Of course, conservatives are far too cagey to use the word “cuts” when pitching their schemes for Social Security and Medicare. They know both programs are incredibly popular with the public and that Americans don’t want their earned benefits slashed. But Republicans who reject even the most common sense revenue increases cannot achieve their austere goals without cutting benefits.

Some conservatives claim that they won’t touch Social Security or Medicare for  current beneficiaries. What they’re really saying is that baby boomers might be safe, but Gen Z, millennials, and Generation X may see their benefits cut, even though younger adults will rely on Social Security and Medicare even more than their parents and grandparents do. To further drive a wedge between the older and younger generations, conservatives claim that Social Security is a bad deal for millennials because — who knows? — Social Security  might not even be there  when they retire. It certainly  won’t be  without public confidence in the intergenerational compact that has worked so successfully since 1935.

The three of us have been around long enough to remember that most of these conservative ploys are not new. We remember the CATO institute’s 1983  strategy  to “divide the coalition” of younger and older worker Americans supporting Social Security.  We remember Newt Gingrich’s hoping in 1995 that Medicare “withers and dies on the vine.”  We remember George W. Bush’s failed campaign to privatize Social Security in 2005 — and 2012 vice presidential candidate Paul Ryan’s obsession with ending traditional Medicare by turning it into a voucher system. We remember Republicans calling for “entitlement reform” after the inequitable Trump/GOP tax cuts of 2017. The fact that these proposals failed in the past doesn’t make them any less dangerous today. At the very least, they undermine public confidence that Social Security and Medicare will endure.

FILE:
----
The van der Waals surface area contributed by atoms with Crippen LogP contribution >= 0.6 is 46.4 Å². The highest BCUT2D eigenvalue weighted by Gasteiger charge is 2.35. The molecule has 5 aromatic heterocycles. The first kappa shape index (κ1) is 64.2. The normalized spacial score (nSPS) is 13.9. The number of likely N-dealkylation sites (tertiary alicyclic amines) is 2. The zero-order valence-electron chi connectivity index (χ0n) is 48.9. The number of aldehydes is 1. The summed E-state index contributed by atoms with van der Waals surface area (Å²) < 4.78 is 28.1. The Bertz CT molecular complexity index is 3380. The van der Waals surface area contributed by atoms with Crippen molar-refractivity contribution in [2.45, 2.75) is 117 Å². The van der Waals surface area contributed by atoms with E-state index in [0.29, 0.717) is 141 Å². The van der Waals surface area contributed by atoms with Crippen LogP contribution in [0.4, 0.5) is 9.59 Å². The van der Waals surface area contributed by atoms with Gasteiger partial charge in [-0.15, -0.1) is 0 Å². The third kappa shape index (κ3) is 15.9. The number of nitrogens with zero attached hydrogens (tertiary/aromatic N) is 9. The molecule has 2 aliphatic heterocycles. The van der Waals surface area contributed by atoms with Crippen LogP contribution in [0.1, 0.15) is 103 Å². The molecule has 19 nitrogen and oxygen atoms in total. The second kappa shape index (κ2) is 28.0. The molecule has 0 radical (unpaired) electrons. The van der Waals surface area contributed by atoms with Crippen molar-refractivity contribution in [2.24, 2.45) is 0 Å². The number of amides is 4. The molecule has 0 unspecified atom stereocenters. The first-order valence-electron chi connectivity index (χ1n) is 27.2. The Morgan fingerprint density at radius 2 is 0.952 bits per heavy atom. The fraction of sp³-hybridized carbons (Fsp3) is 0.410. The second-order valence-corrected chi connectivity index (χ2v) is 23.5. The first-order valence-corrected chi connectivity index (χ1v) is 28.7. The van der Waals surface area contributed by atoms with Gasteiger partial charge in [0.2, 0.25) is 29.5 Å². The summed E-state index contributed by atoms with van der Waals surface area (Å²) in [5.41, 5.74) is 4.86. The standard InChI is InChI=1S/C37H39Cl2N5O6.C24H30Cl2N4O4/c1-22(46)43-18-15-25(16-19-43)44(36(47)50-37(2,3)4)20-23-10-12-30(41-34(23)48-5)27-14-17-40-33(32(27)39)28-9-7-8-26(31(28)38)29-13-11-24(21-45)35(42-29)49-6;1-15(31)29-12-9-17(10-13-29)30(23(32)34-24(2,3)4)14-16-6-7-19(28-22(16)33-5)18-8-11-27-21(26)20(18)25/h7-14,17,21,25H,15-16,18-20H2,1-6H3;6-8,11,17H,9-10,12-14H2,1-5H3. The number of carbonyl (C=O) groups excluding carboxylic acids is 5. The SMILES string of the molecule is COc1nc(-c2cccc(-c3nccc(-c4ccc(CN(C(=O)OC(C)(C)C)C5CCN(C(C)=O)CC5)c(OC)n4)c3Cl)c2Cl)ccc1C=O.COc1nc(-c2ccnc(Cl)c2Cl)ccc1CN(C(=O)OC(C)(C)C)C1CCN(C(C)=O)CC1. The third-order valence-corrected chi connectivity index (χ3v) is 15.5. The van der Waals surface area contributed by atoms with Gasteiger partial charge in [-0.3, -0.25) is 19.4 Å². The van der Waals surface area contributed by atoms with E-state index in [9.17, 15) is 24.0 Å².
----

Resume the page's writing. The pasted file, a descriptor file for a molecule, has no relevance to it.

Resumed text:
During President Biden’s State of the Union address, he challenged all members of Congress to “stand up for seniors,” which they did — Republican and Democrats alike. Is this a sign of bipartisan consensus to do what’s right for seniors? We hope so.  But, if not, President Biden and Democratic leadership have vowed to serve as a firewall against cuts to these programs, and we will fight alongside them every step of the way. Americans have paid into Social Security and Medicare their entire working lives. They need to know that Congress won’t welch on its end of the deal.  Let’s close the door once and for all on proposals demanding that seniors bear the burden of keeping Social Security and Medicare solvent.

Former Sen.Tom Harkin (D-Iowa) is founder of the Harkin Institute at Drake University and chair of the advisory board of the National Committee to Preserve Social Security and Medicare. Former Sen. Mark Begich (D-Alaska) is a member of the National Committee’s advisory board. Max Richtman is President and CEO. 

View article on The Hill.